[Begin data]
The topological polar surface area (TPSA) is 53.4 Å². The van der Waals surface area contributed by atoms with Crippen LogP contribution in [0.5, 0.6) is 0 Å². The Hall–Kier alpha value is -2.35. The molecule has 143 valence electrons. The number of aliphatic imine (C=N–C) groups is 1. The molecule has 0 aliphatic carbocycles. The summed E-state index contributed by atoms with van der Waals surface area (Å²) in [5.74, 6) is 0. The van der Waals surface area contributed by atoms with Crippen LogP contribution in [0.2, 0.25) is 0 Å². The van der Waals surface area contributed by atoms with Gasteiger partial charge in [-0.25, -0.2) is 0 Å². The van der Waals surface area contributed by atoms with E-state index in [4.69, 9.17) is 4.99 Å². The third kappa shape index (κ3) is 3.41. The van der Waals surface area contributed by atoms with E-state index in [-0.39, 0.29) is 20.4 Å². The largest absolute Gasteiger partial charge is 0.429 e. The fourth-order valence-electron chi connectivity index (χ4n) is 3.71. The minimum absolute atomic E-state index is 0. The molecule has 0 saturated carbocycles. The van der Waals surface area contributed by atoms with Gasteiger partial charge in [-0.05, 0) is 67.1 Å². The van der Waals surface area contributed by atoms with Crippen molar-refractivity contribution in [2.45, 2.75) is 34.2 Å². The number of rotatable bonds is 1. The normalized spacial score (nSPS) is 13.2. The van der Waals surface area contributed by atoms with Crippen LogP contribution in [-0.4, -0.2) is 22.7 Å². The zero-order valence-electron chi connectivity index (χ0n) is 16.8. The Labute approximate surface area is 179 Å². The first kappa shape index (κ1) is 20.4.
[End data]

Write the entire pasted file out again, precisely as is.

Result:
The topological polar surface area (TPSA) is 53.4 Å². The van der Waals surface area contributed by atoms with Crippen LogP contribution in [0.5, 0.6) is 0 Å². The Hall–Kier alpha value is -2.35. The molecule has 143 valence electrons. The number of aliphatic imine (C=N–C) groups is 1. The molecule has 0 aliphatic carbocycles. The summed E-state index contributed by atoms with van der Waals surface area (Å²) in [5.74, 6) is 0. The van der Waals surface area contributed by atoms with Crippen LogP contribution in [0.2, 0.25) is 0 Å². The van der Waals surface area contributed by atoms with Gasteiger partial charge in [-0.25, -0.2) is 0 Å². The van der Waals surface area contributed by atoms with E-state index in [4.69, 9.17) is 4.99 Å². The third kappa shape index (κ3) is 3.41. The van der Waals surface area contributed by atoms with E-state index in [-0.39, 0.29) is 20.4 Å². The largest absolute Gasteiger partial charge is 0.429 e. The fourth-order valence-electron chi connectivity index (χ4n) is 3.71. The minimum absolute atomic E-state index is 0. The molecule has 0 saturated carbocycles. The van der Waals surface area contributed by atoms with Gasteiger partial charge in [-0.05, 0) is 67.1 Å². The van der Waals surface area contributed by atoms with Crippen molar-refractivity contribution in [2.45, 2.75) is 34.2 Å². The number of rotatable bonds is 1. The normalized spacial score (nSPS) is 13.2. The van der Waals surface area contributed by atoms with Crippen LogP contribution in [-0.4, -0.2) is 22.7 Å². The zero-order valence-electron chi connectivity index (χ0n) is 16.8. The Labute approximate surface area is 179 Å². The first kappa shape index (κ1) is 20.4.